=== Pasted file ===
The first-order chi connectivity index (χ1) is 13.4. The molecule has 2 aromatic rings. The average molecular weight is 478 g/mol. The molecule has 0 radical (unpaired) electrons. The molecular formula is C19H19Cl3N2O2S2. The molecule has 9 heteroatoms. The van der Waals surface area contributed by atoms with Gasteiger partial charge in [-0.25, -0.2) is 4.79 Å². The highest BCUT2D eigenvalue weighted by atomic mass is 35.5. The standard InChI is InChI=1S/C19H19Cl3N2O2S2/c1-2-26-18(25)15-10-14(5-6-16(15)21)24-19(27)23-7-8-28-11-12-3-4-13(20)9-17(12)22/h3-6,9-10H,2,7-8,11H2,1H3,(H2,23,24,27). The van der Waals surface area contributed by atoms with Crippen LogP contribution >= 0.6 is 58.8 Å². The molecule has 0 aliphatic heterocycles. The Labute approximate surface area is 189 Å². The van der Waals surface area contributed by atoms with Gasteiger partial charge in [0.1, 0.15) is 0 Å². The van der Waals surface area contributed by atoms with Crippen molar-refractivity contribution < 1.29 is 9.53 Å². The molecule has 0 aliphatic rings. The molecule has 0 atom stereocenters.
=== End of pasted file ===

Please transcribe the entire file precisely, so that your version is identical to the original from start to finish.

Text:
The first-order chi connectivity index (χ1) is 13.4. The molecule has 2 aromatic rings. The average molecular weight is 478 g/mol. The molecule has 0 radical (unpaired) electrons. The molecular formula is C19H19Cl3N2O2S2. The molecule has 9 heteroatoms. The van der Waals surface area contributed by atoms with Gasteiger partial charge in [-0.25, -0.2) is 4.79 Å². The highest BCUT2D eigenvalue weighted by atomic mass is 35.5. The standard InChI is InChI=1S/C19H19Cl3N2O2S2/c1-2-26-18(25)15-10-14(5-6-16(15)21)24-19(27)23-7-8-28-11-12-3-4-13(20)9-17(12)22/h3-6,9-10H,2,7-8,11H2,1H3,(H2,23,24,27). The van der Waals surface area contributed by atoms with Crippen LogP contribution >= 0.6 is 58.8 Å². The molecule has 0 aliphatic heterocycles. The Labute approximate surface area is 189 Å². The van der Waals surface area contributed by atoms with Gasteiger partial charge in [0.1, 0.15) is 0 Å². The van der Waals surface area contributed by atoms with Crippen molar-refractivity contribution < 1.29 is 9.53 Å². The molecule has 0 aliphatic rings. The molecule has 0 atom stereocenters.